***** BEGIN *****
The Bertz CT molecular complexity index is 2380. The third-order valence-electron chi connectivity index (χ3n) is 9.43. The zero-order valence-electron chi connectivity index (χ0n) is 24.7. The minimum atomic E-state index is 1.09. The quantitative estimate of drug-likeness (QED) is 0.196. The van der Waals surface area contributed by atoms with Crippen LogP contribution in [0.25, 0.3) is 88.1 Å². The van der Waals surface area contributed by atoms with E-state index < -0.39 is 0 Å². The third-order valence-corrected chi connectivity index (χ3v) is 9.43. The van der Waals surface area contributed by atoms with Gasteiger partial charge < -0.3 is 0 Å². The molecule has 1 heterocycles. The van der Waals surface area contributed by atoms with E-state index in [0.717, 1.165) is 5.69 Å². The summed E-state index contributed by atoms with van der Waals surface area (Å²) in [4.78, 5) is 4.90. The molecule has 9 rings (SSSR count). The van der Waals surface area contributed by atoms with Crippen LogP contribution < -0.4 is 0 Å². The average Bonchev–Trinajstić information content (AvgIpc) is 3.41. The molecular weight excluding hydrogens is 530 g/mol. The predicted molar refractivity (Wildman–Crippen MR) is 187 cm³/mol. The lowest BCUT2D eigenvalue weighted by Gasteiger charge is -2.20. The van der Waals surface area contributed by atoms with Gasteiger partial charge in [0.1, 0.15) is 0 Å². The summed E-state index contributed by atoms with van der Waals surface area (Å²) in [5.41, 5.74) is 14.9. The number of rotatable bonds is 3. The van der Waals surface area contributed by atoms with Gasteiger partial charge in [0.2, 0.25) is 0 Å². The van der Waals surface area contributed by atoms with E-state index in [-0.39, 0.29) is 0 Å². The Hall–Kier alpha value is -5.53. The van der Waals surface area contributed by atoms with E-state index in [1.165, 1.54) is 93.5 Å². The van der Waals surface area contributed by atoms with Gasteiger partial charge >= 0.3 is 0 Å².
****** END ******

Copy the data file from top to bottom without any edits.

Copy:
The Bertz CT molecular complexity index is 2380. The third-order valence-electron chi connectivity index (χ3n) is 9.43. The zero-order valence-electron chi connectivity index (χ0n) is 24.7. The minimum atomic E-state index is 1.09. The quantitative estimate of drug-likeness (QED) is 0.196. The van der Waals surface area contributed by atoms with Crippen LogP contribution in [0.25, 0.3) is 88.1 Å². The van der Waals surface area contributed by atoms with E-state index < -0.39 is 0 Å². The third-order valence-corrected chi connectivity index (χ3v) is 9.43. The van der Waals surface area contributed by atoms with Gasteiger partial charge < -0.3 is 0 Å². The molecule has 1 heterocycles. The van der Waals surface area contributed by atoms with E-state index in [0.717, 1.165) is 5.69 Å². The summed E-state index contributed by atoms with van der Waals surface area (Å²) in [4.78, 5) is 4.90. The molecule has 9 rings (SSSR count). The van der Waals surface area contributed by atoms with Crippen LogP contribution < -0.4 is 0 Å². The average Bonchev–Trinajstić information content (AvgIpc) is 3.41. The molecular weight excluding hydrogens is 530 g/mol. The predicted molar refractivity (Wildman–Crippen MR) is 187 cm³/mol. The lowest BCUT2D eigenvalue weighted by Gasteiger charge is -2.20. The van der Waals surface area contributed by atoms with Gasteiger partial charge in [0.1, 0.15) is 0 Å². The summed E-state index contributed by atoms with van der Waals surface area (Å²) in [5.41, 5.74) is 14.9. The number of rotatable bonds is 3. The van der Waals surface area contributed by atoms with Gasteiger partial charge in [0.2, 0.25) is 0 Å². The van der Waals surface area contributed by atoms with E-state index in [-0.39, 0.29) is 0 Å². The Hall–Kier alpha value is -5.53. The van der Waals surface area contributed by atoms with E-state index in [1.165, 1.54) is 93.5 Å². The van der Waals surface area contributed by atoms with Gasteiger partial charge >= 0.3 is 0 Å².